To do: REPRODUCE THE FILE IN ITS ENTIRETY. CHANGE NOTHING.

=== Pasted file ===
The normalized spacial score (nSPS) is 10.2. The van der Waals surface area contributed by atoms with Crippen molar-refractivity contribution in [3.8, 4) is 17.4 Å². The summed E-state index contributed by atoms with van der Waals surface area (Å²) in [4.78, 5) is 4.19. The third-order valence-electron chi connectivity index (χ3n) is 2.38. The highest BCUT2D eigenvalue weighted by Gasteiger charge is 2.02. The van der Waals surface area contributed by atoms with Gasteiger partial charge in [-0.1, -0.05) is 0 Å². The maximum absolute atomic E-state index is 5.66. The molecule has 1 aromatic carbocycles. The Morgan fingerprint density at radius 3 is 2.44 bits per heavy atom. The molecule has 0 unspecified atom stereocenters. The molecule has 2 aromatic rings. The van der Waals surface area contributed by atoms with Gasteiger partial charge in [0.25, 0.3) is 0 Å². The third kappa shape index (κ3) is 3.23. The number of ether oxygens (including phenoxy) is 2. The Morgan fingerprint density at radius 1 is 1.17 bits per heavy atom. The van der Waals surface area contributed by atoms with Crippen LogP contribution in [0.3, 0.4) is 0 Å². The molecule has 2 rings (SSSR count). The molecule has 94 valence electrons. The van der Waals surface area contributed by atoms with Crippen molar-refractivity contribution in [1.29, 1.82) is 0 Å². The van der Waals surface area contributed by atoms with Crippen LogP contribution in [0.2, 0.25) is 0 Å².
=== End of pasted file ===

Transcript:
The normalized spacial score (nSPS) is 10.2. The van der Waals surface area contributed by atoms with Crippen molar-refractivity contribution in [3.8, 4) is 17.4 Å². The summed E-state index contributed by atoms with van der Waals surface area (Å²) in [4.78, 5) is 4.19. The third-order valence-electron chi connectivity index (χ3n) is 2.38. The highest BCUT2D eigenvalue weighted by Gasteiger charge is 2.02. The van der Waals surface area contributed by atoms with Gasteiger partial charge in [-0.1, -0.05) is 0 Å². The maximum absolute atomic E-state index is 5.66. The molecule has 1 aromatic carbocycles. The Morgan fingerprint density at radius 3 is 2.44 bits per heavy atom. The molecule has 0 unspecified atom stereocenters. The molecule has 2 aromatic rings. The van der Waals surface area contributed by atoms with Gasteiger partial charge in [0.25, 0.3) is 0 Å². The third kappa shape index (κ3) is 3.23. The number of ether oxygens (including phenoxy) is 2. The Morgan fingerprint density at radius 1 is 1.17 bits per heavy atom. The van der Waals surface area contributed by atoms with Crippen LogP contribution in [0.3, 0.4) is 0 Å². The molecule has 2 rings (SSSR count). The molecule has 94 valence electrons. The van der Waals surface area contributed by atoms with Crippen molar-refractivity contribution in [1.29, 1.82) is 0 Å². The van der Waals surface area contributed by atoms with Crippen LogP contribution in [0.2, 0.25) is 0 Å².